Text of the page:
Miller said it could take some time before freight movements are back to a more normal level.

KiwiRail and CentrePort in Wellington are trying to come up with ways to work together to help relieve the pressure.

CentrePort chief executive Derek Nind said his port is ready to play its part by trying to ensure that customers do not face delays of up to three months in having their freight delivered.

”CentrePort has the capacity to process additional cargo from ships unloading in Wellington. Working with KiwiRail, the freight would be put on northbound trains to get to their ultimate destination in a timely manner,” he said.

Christmas crunch coming for retailers as ports experience massive backlogs

(GETTY IMAGES)

Critical capacity issues at ports around New Zealand are making retailers worried that they won’t be able to import stock ahead of the Christmas rush. Alex Braae reports. 

Traffic jams of container ships are building up around Auckland’s port, and retailers are concerned they won’t get imported stock in time to sell it for Christmas. 

The issues causing the delay are a perfect storm, including Covid-19, an automation project that had to be halted partway through due to lockdown, and a massive backlog in demand which shows no signs of abating. Many retailers held off on ordering new stock during lockdown because of uncertain conditions, but then retail boomed immediately after the restrictions were lifted. 

Simon Sheterline, the director of mattress retailer Winkl, said getting space on shipping lines out of China is at a premium right now, pushing prices up. But the congestion at the ports is also making him worried that his mattresses won’t arrive in time for “the most important part of the year” for sales. 

“Boats are currently sitting off Whangapāraoa with containers on them, waiting to get through Auckland Port.” Sheterline said there are rumours currently circulating in the furniture import industry that boats might get turned back to China, “because the boats need to be utilised, and can’t be sitting in New Zealand waters for a long period of time.”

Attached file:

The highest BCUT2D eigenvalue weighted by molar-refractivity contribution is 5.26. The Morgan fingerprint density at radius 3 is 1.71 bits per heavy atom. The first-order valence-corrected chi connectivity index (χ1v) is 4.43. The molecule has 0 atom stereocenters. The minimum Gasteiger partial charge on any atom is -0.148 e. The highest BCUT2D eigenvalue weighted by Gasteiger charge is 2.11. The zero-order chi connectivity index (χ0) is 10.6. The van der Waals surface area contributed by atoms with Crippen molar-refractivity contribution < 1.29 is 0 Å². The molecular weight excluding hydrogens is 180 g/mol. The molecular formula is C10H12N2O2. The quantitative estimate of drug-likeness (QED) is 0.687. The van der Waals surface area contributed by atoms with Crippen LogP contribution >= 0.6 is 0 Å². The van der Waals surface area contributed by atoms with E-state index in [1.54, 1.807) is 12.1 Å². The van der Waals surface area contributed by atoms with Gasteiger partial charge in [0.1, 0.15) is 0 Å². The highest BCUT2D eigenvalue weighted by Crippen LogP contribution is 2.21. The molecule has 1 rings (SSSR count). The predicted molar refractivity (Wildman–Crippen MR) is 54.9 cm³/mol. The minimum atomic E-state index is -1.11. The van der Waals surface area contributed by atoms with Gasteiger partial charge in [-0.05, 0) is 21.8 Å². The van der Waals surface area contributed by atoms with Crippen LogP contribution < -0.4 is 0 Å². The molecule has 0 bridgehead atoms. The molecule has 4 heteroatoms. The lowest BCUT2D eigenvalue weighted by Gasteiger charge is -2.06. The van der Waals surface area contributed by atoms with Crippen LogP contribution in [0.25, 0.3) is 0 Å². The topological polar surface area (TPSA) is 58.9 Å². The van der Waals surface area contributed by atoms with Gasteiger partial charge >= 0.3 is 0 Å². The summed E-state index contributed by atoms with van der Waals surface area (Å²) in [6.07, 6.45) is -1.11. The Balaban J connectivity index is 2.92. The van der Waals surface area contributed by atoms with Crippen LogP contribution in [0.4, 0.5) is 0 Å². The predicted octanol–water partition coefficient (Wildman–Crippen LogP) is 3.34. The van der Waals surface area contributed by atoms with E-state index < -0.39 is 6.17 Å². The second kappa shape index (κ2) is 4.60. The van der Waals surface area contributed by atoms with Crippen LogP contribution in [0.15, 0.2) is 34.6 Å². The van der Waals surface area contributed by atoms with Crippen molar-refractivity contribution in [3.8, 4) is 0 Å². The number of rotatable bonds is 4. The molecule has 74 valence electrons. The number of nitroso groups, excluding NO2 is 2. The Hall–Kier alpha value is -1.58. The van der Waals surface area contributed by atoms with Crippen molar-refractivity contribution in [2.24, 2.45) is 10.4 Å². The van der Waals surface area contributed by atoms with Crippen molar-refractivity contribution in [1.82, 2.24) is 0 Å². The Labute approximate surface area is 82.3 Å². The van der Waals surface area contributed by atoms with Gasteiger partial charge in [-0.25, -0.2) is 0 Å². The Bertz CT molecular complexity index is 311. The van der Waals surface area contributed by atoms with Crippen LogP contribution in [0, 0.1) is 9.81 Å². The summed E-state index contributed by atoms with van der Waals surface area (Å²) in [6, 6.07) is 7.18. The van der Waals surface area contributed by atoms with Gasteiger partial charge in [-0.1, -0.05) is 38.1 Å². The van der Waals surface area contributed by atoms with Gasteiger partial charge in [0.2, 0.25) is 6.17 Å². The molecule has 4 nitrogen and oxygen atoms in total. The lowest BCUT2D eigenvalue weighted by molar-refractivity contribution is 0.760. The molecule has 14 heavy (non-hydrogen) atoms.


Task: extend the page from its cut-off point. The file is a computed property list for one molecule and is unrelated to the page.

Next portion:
There’s no clear way for stock to be redirected, said Sheterline. “All of our stock is currently tied up on those boats sitting off Whangapāraoa, so we’re just fingers crossed that the boat doesn’t decide to go back to China because it can’t unload.” 

“But at the same time we’re being told there’s no way to redirect our stock through any other ports around the country, because Tauranga and Christchurch are refusing to take bookings on ships direct to those ports until after Christmas, because they’re also congested. 

“So it’s really leaving us in a position where if that stock does go back to China, we won’t be able to book another boat to bring it back, and we won’t be able to airfreight it, because there’s no space on airfreight at the moment.” 

Ports of Auckland head of communications Matt Ball poured cold water on the idea that ships would be turned around, but conceded that many vessels are sitting at anchor for much longer at the moment than they normally would be. 

“We have had ships that have been at anchor for up to six days, maybe in a couple of days longer than that, but no, not turning back to China, I haven’t heard that.” He said that length of time was “highly unusual”, but other ports were also seeing ships sitting and waiting offshore. 

Ports of Auckland was part of the way through rolling out an automation process when Covid hit, and work on it had to stop. The development had been planned to coincide with the quietest part of the year, but that fell right in the middle of lockdown. The terminal is now split in half, with one half running automated systems, and the other manual.

“We had deliberately chosen the quietest time of year to do that switch, so we could really test things out, so that if something went wrong we could use the manual part of the terminal,” said Ball.  

“By the time we got everything going again, levels of imports had picked up again, and we were under the hammer. So that meant we’re actually going to be running with a split terminal for much longer than we initially hoped.” 

The two-terminal setup is just one of the issues slowing down the port right now. New processes around staff safety relating to Covid have also cut into work hours. The port is currently looking to hire dozens of new stevedores to increase capacity. 

And shipping is more generally an industry that is always subject to forced changes in plans. That can be as simple as the weather playing havoc with schedules. Ball estimated that in a normal year, about half of all ships would arrive in port late, but this year various factors in the global supply chain meant it was more like 70%. 

In terms of New Zealand’s overall capacity, Auckland doesn’t currently have the ability to manage delayed schedules like it normally would. 

“In past years, ships have come in here, dropped everything that they’re meant to be taking to Lyttelton for example, then leave it here for another ship to pick up, and they’d be able to leave early and catch up on their schedule. This year they haven’t been able to do it.”  

Rosemarie Dawson, CEO of the Customs Brokers and Freight Forwarders Federation, said the problems are global, and that limitations would be at a critical level for the rest of the year.